Year B – 2nd Sunday in Ordinary Time

The Still, Small Voice of God

[Sam.3:3-10, 19; 1Cor.6:13-15, 17-20; Jn.1:35-42]

Do you have interior conversations with God?

St Teresa of Calcutta did. After she died in 1997, it was revealed that she had several private interactions with Jesus, particularly in 1946-47, while she was still teaching with the Sisters of Loreto in Calcutta.

On one occasion at Holy Communion, she heard Jesus say, ‘I want Indian nuns, victims of my love, who would be Mary and Martha, who would be so united to me as to radiate my love on souls.’

On another occasion in 1947, Jesus asked, ‘Would you refuse to do this for me? I cannot go alone to the poor people; you carry me with you into them.’

Mother Teresa responded to Jesus’ pleas by establishing a new congregation, the Missionaries of Charity, and doing extraordinary work in the slums of India.

Over the years, many saints and laypeople have had such locutions, including St Teresa of Avila and St John of the Cross. My dear father was another. Such experiences can serve to transform a person’s life in the most remarkable ways.

Now, consider the faith experience of the popular British musician and actor, Sting. He could well have been speaking for many Catholics today when he once said, ‘I was brought up as a Catholic and went to church every week and took the sacraments. (But) it never really touched the core of my being.’ [i]

That’s so disappointing, because God is always speaking to us, and not just in the Bible. He speaks to us through His creation (Ps.19:1) and through art and music. He speaks to us through the events of our lives and through the wisdom of our family and friends (1 Cor. 12:8-10). He speaks to us through the Mass and other Sacraments, and whenever we pray or meditate (Prov.8:34). And sometimes he speaks to us through our dreams (Mt.1:20; Acts 2:17).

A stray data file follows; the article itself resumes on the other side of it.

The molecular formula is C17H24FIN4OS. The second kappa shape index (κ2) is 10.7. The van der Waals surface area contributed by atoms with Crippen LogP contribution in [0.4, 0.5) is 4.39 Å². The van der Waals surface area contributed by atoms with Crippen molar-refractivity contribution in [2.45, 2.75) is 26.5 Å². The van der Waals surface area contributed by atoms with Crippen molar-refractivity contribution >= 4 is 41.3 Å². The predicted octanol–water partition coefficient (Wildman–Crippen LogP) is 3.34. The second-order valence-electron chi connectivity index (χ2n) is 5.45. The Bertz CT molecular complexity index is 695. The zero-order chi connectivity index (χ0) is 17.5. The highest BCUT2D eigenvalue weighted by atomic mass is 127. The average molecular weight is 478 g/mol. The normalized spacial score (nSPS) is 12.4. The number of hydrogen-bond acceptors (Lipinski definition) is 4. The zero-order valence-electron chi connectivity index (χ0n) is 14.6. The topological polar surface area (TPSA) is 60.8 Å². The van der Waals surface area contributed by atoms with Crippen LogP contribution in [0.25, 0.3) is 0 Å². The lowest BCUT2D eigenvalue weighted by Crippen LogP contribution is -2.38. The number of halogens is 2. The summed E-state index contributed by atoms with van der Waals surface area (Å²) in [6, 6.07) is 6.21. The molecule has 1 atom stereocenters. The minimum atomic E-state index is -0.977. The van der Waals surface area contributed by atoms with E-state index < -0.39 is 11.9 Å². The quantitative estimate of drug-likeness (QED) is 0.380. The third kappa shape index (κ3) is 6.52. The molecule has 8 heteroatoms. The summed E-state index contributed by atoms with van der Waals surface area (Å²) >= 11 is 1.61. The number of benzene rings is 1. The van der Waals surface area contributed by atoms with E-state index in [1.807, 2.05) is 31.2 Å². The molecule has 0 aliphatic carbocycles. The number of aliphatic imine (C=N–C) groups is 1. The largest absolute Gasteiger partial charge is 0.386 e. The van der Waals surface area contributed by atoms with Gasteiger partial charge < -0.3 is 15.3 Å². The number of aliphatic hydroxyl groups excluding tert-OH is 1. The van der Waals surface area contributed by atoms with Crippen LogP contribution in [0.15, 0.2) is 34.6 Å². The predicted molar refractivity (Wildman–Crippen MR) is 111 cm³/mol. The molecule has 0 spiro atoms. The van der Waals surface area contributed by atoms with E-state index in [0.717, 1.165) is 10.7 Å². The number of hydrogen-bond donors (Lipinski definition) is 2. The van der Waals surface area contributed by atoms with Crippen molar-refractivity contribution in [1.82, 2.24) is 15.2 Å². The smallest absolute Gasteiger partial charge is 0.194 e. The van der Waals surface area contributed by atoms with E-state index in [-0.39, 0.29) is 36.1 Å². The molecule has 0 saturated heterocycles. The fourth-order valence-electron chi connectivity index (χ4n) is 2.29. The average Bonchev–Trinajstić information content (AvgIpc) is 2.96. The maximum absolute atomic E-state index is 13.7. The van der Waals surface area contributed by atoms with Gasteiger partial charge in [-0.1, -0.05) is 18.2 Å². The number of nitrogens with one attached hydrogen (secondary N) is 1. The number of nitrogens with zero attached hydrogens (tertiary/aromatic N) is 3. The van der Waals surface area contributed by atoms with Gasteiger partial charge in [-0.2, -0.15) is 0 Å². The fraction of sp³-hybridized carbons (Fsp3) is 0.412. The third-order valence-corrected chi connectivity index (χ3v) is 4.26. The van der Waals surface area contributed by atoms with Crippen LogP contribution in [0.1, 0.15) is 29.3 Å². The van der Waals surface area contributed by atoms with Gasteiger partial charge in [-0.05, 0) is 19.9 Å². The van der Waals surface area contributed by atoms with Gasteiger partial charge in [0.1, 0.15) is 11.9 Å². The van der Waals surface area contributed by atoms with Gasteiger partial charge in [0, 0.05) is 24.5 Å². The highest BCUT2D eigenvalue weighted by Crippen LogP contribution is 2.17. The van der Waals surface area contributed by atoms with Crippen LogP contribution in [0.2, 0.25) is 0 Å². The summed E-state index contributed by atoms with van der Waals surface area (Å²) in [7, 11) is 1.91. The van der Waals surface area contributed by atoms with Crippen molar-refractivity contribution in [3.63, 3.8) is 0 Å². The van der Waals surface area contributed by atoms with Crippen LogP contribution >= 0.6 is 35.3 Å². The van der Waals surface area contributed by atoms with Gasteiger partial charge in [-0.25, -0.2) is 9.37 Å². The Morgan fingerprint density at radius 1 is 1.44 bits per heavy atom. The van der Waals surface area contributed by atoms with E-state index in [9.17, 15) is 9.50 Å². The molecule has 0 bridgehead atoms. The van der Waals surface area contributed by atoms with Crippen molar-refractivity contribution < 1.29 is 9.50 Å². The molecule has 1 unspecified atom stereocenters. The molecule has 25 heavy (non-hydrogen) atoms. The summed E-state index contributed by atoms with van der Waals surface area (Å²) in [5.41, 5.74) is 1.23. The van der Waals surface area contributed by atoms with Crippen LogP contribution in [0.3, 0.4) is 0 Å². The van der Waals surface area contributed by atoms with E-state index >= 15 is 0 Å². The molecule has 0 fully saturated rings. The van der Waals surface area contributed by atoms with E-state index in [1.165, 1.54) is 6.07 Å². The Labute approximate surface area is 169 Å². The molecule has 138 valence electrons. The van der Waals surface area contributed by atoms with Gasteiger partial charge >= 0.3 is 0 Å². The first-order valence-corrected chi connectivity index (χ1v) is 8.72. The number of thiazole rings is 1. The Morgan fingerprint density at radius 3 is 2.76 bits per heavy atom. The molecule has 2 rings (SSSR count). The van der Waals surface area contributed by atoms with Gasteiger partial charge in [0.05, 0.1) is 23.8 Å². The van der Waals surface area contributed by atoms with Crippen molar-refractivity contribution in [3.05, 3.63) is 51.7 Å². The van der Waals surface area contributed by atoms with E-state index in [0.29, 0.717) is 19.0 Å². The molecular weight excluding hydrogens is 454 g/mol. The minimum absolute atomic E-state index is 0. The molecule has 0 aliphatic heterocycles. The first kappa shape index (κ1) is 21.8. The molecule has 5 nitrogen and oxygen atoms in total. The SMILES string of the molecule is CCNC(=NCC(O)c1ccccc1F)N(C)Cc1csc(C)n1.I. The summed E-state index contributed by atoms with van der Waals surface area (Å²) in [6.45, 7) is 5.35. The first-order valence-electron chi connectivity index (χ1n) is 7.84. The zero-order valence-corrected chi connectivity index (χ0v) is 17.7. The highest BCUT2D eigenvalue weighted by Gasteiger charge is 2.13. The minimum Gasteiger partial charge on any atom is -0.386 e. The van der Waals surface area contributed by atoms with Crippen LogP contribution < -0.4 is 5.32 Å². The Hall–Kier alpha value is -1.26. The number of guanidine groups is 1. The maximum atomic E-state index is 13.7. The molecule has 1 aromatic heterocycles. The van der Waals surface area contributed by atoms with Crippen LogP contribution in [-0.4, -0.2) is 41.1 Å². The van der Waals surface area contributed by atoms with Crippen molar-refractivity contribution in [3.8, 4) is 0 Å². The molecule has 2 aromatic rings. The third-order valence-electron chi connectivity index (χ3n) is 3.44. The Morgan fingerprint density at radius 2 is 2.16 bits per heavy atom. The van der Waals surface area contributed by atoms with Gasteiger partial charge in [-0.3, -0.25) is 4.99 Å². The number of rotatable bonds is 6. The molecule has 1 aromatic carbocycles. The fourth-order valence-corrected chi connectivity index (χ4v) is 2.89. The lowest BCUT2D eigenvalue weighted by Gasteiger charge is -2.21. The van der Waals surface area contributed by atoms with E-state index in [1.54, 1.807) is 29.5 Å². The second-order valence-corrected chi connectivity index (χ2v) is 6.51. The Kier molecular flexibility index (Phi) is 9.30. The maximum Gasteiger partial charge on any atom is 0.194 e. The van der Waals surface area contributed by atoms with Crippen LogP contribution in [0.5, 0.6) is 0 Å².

Many people hear God’s voice not with their ear, but with their heart. It comes to them from deep within. Like an echo, it calls them, urging and encouraging them. But like a whisper, God’s ‘still, small voice’ (1Kgs.19:12) can be hard to recognise, so we need to train ourselves to listen carefully.

Today, Samuel (in our first reading) and Andrew (in the Gospel) are doing ordinary, everyday things when God speaks to them. Samuel is sleeping, while Andrew is just standing around. We should remember that, for God can approach us anytime. 

God also approaches Samuel and Andrew quietly, but he isn’t always quiet.  Sometimes there’s great drama. Sometimes there’s illness, tragedy or pain that draws us to Him. 

The ways each of us connects with God may be different, but it’s important to note that the initiative always comes from God. Jesus made this clear when He said to his disciples, ‘You didn’t choose me, but I chose you and appointed you to go and bear fruit…’ (Jn.15:16).

In today’s Gospel, Jesus asks Andrew, ‘What are you looking for?’ Henri Nouwen once wrote that too many people miss this important question. They miss it because they’re listening to all the competing voices in our world that are working hard to distract us.

‘Many voices ask for our attention,’ he says. ‘There’s a voice that says, “Prove you’re a good person.” Another voice says, “You’d better be ashamed of yourself.”  There’s also a voice that says, “Nobody really cares about you,” and one that says, “Be sure to become successful, popular and powerful”.’

But underneath all these noisy voices, Nouwen says, there’s a still, small voice that says, ‘You are my beloved, my favour rests on you.’ That’s the voice we most need to hear. To hear that voice, however, requires special effort; it requires solitude, silence and a strong determination to listen.

‘That’s what prayer is,’ Henri Nouwen says. ‘It’s listening to the voice that calls us my Beloved.’ [ii] 

Prayer is the main way God communicates with us, for prayer is essentially a conversation. But as in any good relationship, such conversation should never be a monologue. Rather, it’s meant to be a two-way flow of heart-felt thoughts, words and love, and it begins with God’s invitation to us, to ‘be still and know that I am God’ (Ps.46:10).

As St Catherine Labouré, of Miraculous Medal fame, once said, ‘If you listen to (God), he will speak to you also, because with the good Lord, it is necessary to speak and to listen.

He will always speak to you if you go to him simply and sincerely.’ [iii]


[ii] Nouwen, Henri. Bread for the Journey. Darton, Longman and Todd, London. 1996:21.